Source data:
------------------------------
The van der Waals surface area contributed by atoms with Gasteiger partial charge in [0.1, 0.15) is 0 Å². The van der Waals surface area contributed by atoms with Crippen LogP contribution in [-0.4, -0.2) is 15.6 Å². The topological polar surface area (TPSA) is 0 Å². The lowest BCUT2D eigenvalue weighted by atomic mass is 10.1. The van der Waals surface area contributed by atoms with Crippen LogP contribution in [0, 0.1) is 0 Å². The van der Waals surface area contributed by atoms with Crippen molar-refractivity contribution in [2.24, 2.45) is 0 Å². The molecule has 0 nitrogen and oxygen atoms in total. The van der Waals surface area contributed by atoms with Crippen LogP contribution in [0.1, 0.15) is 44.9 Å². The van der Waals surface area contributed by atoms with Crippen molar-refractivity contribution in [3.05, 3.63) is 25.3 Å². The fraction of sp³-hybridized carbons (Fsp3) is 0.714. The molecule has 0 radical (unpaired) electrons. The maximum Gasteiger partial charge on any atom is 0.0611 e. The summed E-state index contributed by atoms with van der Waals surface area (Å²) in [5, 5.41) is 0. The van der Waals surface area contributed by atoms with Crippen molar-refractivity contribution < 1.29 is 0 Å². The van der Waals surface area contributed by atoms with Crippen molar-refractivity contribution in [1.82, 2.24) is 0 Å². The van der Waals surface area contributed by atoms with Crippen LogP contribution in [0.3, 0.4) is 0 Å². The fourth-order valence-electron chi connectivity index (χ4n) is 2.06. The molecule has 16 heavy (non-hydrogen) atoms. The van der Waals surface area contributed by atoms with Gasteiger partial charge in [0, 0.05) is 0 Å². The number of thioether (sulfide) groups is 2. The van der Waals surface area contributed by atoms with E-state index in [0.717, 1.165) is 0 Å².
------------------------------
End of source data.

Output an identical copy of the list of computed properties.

The van der Waals surface area contributed by atoms with Gasteiger partial charge in [0.1, 0.15) is 0 Å². The van der Waals surface area contributed by atoms with Crippen LogP contribution in [-0.4, -0.2) is 15.6 Å². The topological polar surface area (TPSA) is 0 Å². The lowest BCUT2D eigenvalue weighted by atomic mass is 10.1. The van der Waals surface area contributed by atoms with Crippen LogP contribution in [0, 0.1) is 0 Å². The van der Waals surface area contributed by atoms with Crippen molar-refractivity contribution in [2.24, 2.45) is 0 Å². The molecule has 0 nitrogen and oxygen atoms in total. The van der Waals surface area contributed by atoms with Crippen LogP contribution in [0.1, 0.15) is 44.9 Å². The van der Waals surface area contributed by atoms with Crippen molar-refractivity contribution in [3.05, 3.63) is 25.3 Å². The fraction of sp³-hybridized carbons (Fsp3) is 0.714. The molecule has 0 radical (unpaired) electrons. The maximum Gasteiger partial charge on any atom is 0.0611 e. The summed E-state index contributed by atoms with van der Waals surface area (Å²) in [5, 5.41) is 0. The van der Waals surface area contributed by atoms with Crippen molar-refractivity contribution < 1.29 is 0 Å². The van der Waals surface area contributed by atoms with Crippen molar-refractivity contribution in [1.82, 2.24) is 0 Å². The van der Waals surface area contributed by atoms with Crippen LogP contribution in [0.3, 0.4) is 0 Å². The fourth-order valence-electron chi connectivity index (χ4n) is 2.06. The molecule has 16 heavy (non-hydrogen) atoms. The van der Waals surface area contributed by atoms with Gasteiger partial charge in [0, 0.05) is 0 Å². The number of thioether (sulfide) groups is 2. The van der Waals surface area contributed by atoms with E-state index in [0.717, 1.165) is 0 Å².